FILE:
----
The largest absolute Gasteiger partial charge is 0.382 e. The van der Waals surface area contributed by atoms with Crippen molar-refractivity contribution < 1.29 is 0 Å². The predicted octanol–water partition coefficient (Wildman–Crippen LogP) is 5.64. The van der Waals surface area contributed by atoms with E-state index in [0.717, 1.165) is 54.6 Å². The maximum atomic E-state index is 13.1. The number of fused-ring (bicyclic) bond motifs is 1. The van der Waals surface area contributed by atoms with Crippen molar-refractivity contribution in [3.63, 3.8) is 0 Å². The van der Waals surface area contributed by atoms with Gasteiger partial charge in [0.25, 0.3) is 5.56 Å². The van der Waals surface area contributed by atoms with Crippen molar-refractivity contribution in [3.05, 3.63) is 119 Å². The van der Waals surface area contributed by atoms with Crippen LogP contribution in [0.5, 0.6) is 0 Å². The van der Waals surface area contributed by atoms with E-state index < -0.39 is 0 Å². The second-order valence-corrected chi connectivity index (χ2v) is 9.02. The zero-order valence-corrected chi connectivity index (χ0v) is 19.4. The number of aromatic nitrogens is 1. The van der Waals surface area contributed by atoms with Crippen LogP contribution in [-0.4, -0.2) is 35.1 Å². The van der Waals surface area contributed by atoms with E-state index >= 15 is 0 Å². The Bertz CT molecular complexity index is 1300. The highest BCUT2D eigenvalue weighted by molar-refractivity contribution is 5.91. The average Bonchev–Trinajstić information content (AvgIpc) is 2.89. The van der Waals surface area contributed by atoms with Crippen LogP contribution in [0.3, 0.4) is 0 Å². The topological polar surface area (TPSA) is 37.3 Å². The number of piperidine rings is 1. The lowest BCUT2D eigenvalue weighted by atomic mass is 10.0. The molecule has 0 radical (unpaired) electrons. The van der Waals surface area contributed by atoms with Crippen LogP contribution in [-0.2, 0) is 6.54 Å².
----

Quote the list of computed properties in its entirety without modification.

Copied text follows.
The largest absolute Gasteiger partial charge is 0.382 e. The van der Waals surface area contributed by atoms with Crippen molar-refractivity contribution < 1.29 is 0 Å². The predicted octanol–water partition coefficient (Wildman–Crippen LogP) is 5.64. The van der Waals surface area contributed by atoms with E-state index in [0.717, 1.165) is 54.6 Å². The maximum atomic E-state index is 13.1. The number of fused-ring (bicyclic) bond motifs is 1. The van der Waals surface area contributed by atoms with Crippen molar-refractivity contribution in [3.63, 3.8) is 0 Å². The van der Waals surface area contributed by atoms with Gasteiger partial charge in [0.25, 0.3) is 5.56 Å². The van der Waals surface area contributed by atoms with Crippen molar-refractivity contribution in [3.05, 3.63) is 119 Å². The van der Waals surface area contributed by atoms with Crippen LogP contribution in [0.5, 0.6) is 0 Å². The van der Waals surface area contributed by atoms with E-state index < -0.39 is 0 Å². The second-order valence-corrected chi connectivity index (χ2v) is 9.02. The zero-order valence-corrected chi connectivity index (χ0v) is 19.4. The number of aromatic nitrogens is 1. The van der Waals surface area contributed by atoms with Crippen LogP contribution in [-0.4, -0.2) is 35.1 Å². The van der Waals surface area contributed by atoms with E-state index >= 15 is 0 Å². The Bertz CT molecular complexity index is 1300. The highest BCUT2D eigenvalue weighted by molar-refractivity contribution is 5.91. The average Bonchev–Trinajstić information content (AvgIpc) is 2.89. The van der Waals surface area contributed by atoms with Crippen LogP contribution in [0.3, 0.4) is 0 Å². The topological polar surface area (TPSA) is 37.3 Å². The number of piperidine rings is 1. The lowest BCUT2D eigenvalue weighted by atomic mass is 10.0. The molecule has 0 radical (unpaired) electrons. The van der Waals surface area contributed by atoms with Crippen LogP contribution in [-0.2, 0) is 6.54 Å².